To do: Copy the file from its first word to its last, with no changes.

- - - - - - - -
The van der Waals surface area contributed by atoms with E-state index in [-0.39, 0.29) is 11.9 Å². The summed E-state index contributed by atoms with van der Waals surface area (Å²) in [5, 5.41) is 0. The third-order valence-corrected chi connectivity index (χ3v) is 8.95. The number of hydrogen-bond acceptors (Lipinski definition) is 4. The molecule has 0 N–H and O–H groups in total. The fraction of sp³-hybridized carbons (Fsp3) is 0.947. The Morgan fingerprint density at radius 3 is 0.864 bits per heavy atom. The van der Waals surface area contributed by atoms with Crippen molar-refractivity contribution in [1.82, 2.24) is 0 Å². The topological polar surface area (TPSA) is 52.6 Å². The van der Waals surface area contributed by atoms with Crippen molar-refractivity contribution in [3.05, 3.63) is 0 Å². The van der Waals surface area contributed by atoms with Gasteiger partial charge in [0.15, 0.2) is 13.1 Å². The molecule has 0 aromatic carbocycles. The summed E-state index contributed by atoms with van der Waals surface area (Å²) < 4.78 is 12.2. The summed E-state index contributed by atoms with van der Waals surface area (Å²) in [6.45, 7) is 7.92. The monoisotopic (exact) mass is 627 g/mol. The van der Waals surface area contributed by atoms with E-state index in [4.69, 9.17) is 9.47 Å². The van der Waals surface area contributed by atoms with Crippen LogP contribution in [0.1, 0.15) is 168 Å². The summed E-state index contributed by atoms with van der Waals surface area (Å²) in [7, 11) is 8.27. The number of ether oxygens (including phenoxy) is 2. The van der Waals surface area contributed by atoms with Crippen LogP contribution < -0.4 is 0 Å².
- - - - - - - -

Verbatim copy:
The van der Waals surface area contributed by atoms with E-state index in [-0.39, 0.29) is 11.9 Å². The summed E-state index contributed by atoms with van der Waals surface area (Å²) in [5, 5.41) is 0. The third-order valence-corrected chi connectivity index (χ3v) is 8.95. The number of hydrogen-bond acceptors (Lipinski definition) is 4. The molecule has 0 N–H and O–H groups in total. The fraction of sp³-hybridized carbons (Fsp3) is 0.947. The Morgan fingerprint density at radius 3 is 0.864 bits per heavy atom. The van der Waals surface area contributed by atoms with Crippen molar-refractivity contribution in [1.82, 2.24) is 0 Å². The topological polar surface area (TPSA) is 52.6 Å². The van der Waals surface area contributed by atoms with Crippen molar-refractivity contribution in [3.05, 3.63) is 0 Å². The van der Waals surface area contributed by atoms with Gasteiger partial charge in [0.15, 0.2) is 13.1 Å². The molecule has 0 aromatic carbocycles. The summed E-state index contributed by atoms with van der Waals surface area (Å²) < 4.78 is 12.2. The summed E-state index contributed by atoms with van der Waals surface area (Å²) in [6.45, 7) is 7.92. The monoisotopic (exact) mass is 627 g/mol. The van der Waals surface area contributed by atoms with E-state index in [4.69, 9.17) is 9.47 Å². The van der Waals surface area contributed by atoms with Crippen LogP contribution in [0.1, 0.15) is 168 Å². The summed E-state index contributed by atoms with van der Waals surface area (Å²) in [7, 11) is 8.27. The number of ether oxygens (including phenoxy) is 2. The van der Waals surface area contributed by atoms with Crippen LogP contribution < -0.4 is 0 Å².